As long as my Outstanding Big Brother and I could continue to have a lot of fun coming up with increasingly bizarre culinary combinations for Mama to sample, we were good though. And it’s wonderful how we will enthusiastically participate in a good game of *pretend* to mop, sweep, tidy and clean up. Mama says.

Over the other side of the lake, there is a large field perfect for picnicking in, rolling down or combing through the grass for insects.

Bug in the grass at Chartwell

But the main attraction here are the giant swings hanging from a number of the trees. Suitable for people of all sizes, you can go on slow ones, romantic ones, fast ones, high ones and downright alarming ones, and all of them have more stunning views! Highly recommended.

Swing at Chartwell

There are also some natural play areas in the woods. One is a sort of camp, complete with very comfortable hammocks, and the other is called a Dormouse Den, for reasons which escape all of us, but where you can jump from one wooden mushroom to another. They are lovely cool places to escape the heat of the day if you so wish, or the rain if that is your problem. I am not sure they were actually around in Winston’s day, unlike the swings, but you can certainly discover some really excellent bugs there, which is clearly why they have been built.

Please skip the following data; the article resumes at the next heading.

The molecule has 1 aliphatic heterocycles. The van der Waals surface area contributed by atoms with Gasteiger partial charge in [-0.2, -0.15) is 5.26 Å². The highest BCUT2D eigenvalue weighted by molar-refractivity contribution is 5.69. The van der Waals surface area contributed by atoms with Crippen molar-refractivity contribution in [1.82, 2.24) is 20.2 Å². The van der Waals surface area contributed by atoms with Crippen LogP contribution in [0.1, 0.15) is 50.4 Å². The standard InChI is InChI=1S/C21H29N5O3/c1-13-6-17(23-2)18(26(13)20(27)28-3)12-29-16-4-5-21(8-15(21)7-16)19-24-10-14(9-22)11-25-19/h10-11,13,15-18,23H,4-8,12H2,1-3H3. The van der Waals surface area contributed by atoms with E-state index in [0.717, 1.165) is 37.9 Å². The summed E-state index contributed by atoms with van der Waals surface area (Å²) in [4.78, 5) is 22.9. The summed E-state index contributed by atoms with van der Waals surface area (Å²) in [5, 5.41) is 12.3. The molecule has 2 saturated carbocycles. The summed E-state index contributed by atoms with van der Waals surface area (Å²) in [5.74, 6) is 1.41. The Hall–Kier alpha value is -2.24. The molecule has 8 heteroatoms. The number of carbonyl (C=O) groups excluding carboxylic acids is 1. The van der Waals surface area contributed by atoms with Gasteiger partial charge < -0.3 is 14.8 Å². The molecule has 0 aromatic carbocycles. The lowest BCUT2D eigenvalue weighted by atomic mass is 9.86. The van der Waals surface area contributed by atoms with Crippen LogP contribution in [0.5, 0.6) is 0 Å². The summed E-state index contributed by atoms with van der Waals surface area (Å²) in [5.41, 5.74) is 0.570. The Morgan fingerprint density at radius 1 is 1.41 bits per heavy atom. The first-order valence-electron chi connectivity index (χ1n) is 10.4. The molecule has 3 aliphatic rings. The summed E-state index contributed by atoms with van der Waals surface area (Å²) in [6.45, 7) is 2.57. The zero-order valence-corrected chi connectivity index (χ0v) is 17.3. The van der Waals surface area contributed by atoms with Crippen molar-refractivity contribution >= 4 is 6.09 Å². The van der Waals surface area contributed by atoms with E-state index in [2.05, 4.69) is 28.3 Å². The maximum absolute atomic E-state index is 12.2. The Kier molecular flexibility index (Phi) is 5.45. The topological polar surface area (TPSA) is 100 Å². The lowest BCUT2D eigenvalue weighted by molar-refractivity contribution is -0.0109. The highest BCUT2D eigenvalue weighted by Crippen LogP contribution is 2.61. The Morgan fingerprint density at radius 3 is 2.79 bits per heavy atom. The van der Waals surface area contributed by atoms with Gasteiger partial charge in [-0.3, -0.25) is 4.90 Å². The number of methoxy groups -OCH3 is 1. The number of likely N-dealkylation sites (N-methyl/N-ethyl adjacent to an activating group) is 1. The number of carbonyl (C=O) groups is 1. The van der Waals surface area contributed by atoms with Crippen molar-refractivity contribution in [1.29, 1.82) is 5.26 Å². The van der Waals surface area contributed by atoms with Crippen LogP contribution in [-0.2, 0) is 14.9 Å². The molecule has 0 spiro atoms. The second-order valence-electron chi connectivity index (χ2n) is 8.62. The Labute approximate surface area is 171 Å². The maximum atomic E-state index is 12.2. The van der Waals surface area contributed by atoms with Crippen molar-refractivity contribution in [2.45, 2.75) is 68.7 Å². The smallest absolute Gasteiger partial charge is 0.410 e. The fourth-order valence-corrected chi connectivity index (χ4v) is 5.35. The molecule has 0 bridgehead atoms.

Bug on wood at Chartwell

But just as you think you have got Churchill pegged, you realise that what with the swimming pool, the lake and the goldfish pond, Churchill clearly had as much of a thing about water as my Outstanding Big Brother and me. He was a big fan of the pond next to the formal walled gardens (great flowers, mainly the preserve of Churchill’s wife, so at least I was able to rule out plant guru from his list of accomplishments, dunno who was responsible for the orchard and the extensive kitchen garden, and even more wonderful ants, which were presumably Winston’s contribution). Landscape gardener?

Roses at Chartwell

We therefore rounded off our visit in an unusually contemplative manner, sitting and staring meditatively at the large orange bodies milling around just below us, in much the same way Winston Churchill is said to have done while thinking about beetles or somesuch. Could have been there for hours, but Mama declined to brave the rush hour traffic on the M25.